Let Him Go 
(Focus Features)
In this pseudo-western written and directed by Thomas Bezucha (from a novel by Larry Watson), Kevin Costner and Diane Lane play grandparents whose sorrow over their son’s death becomes worse when their daughter-in-law remarries a loser and takes their grandson away—and then comes vengeance.
Despite nicely modulated performances by both stars (especially Lane, who steals the film, as usual), this drama is too blunt, too singleminded, too ridiculously over the top to be effective, and that’s epitomized by Leslie Manville’s embarrassing scenery-chewing as the loser’s demented mother who lords it over the grief-stricken grandparents. 
Chick Fight 
(Quiver Distribution)
Although Paul Leyden’s comedy about a female fight club is as crude and obvious as expected, it gives the always delightful Malin Akerman a chance to finally carry a movie: it’s great to report that Akerman’s comic chops, timing and physical adroitness are utilized to their fullest.
Supporting Akerman with equally committed physical performances are Dolce Sloan, Bella Thorne and, in an especially clever bit of casting, Alec Baldwin as the drunk who once trained Sugar Ray (the group, not the boxer)—which may be the best joke in Joseph Downey’s script—and preps Akerman for her big moment in the ring. 
Where She Lies 
(Gravitas Ventures)
Zach Marion’s documentary tells the amazingly sad story of Peggy Phillips, who was told by her mother on her deathbed that Peggy’s newborn that was supposedly stillborn actually was alive. Marion tracks Peggy’s case and the woman she thinks is her grown daughter—but will DNA testing validate the story she wants to hear?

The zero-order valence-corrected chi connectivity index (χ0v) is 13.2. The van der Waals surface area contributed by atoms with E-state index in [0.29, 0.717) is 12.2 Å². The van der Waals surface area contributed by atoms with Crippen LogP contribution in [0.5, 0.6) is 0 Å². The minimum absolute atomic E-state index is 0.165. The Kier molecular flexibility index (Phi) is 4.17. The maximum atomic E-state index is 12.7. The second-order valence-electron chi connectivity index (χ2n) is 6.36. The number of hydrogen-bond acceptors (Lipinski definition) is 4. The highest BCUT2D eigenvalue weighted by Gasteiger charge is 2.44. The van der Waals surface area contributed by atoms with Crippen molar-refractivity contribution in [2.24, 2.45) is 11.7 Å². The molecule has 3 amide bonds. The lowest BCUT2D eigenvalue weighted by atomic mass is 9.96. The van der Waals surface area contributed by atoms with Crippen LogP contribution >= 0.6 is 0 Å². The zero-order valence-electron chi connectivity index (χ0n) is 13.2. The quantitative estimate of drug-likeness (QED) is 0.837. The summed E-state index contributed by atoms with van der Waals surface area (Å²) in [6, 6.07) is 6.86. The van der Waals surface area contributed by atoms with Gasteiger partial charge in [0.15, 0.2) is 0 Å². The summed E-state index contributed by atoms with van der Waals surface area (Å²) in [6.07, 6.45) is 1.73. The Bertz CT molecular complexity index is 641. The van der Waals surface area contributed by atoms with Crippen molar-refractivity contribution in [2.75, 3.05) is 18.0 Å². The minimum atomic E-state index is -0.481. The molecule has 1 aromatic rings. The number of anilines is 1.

This heartbreaking true tale is almost too agonizingly personal as we watch Peggy go through so many emotional peaks and valleys as she hopes to discover the truth about a huge part of her life taken from her nearly 60 years earlier.
Blu-ray Releases of the Week
A Rainy Day in New York 
Woody Allen has been making a film a year for decades now, but when #MeToo went after him because of decades-ago claims of sexual abuse, Amazon dropped it and it went unreleased until a recent theatrical release. 
While it’s no classic, it’s an amusing and consistently engaging romantic comedy with winning performances by Timothee Chalamet, Elle Fanning and even Selena Gomez; and although Rebecca Hall is fine in her single scene, it was disappointingly hypocritical of her to say that she gave her fee from the film to charity because of the abuse claim, even though she clearly had no problem working with Woody in her breakthrough, 2008’s Vicki Cristina Barcelona, when she must have already known the same info. In any case, Vittorio Storaro’s listening cinematography—which catches the golden hues of an alternately sunlit and rain-drenched Manhattan—looks especially inviting on Blu-ray.
Bill and Ted Face the Music 
(Warner Bros)
At this late date, is anyone still laughing at Bill and Ted’s juvenile time-traveling antics? The newest entry—20 years too late—finds the aging duo meeting up with their future and past selves along with the likes of Mozart, Hendrix and Louis Armstrong to help them write a great song.
Why writers Chris Matheson and Ed Solomon and director Dean Parisot thought this was the plotline on which to build the latest episode of the franchise is unknowable, but Keanu Reeves and Alex Winters look properly embarrassed, and comic gold like Kristen Schaal and especially poor Erinn Hayes are unconscionably wasted. The film looks fine in hi-def; extras comprise a Comic Con Q&A panel and several featurettes.
Death Laid an Egg 
(Cult Epics)
Italian giallo master, director Giulio Questi, made this violent but interestingly offbeat 1968 serial-killer flick with a truly international cast: French leading man Jean-Louis Trintignant as the owner of a boneless-chicken farm (!) who may be murdering prostitutes (!!), Italian siren Gina Lollabrigida as his complicit wife and Swedish sexpot Ewa Aulin as his alluring mistress.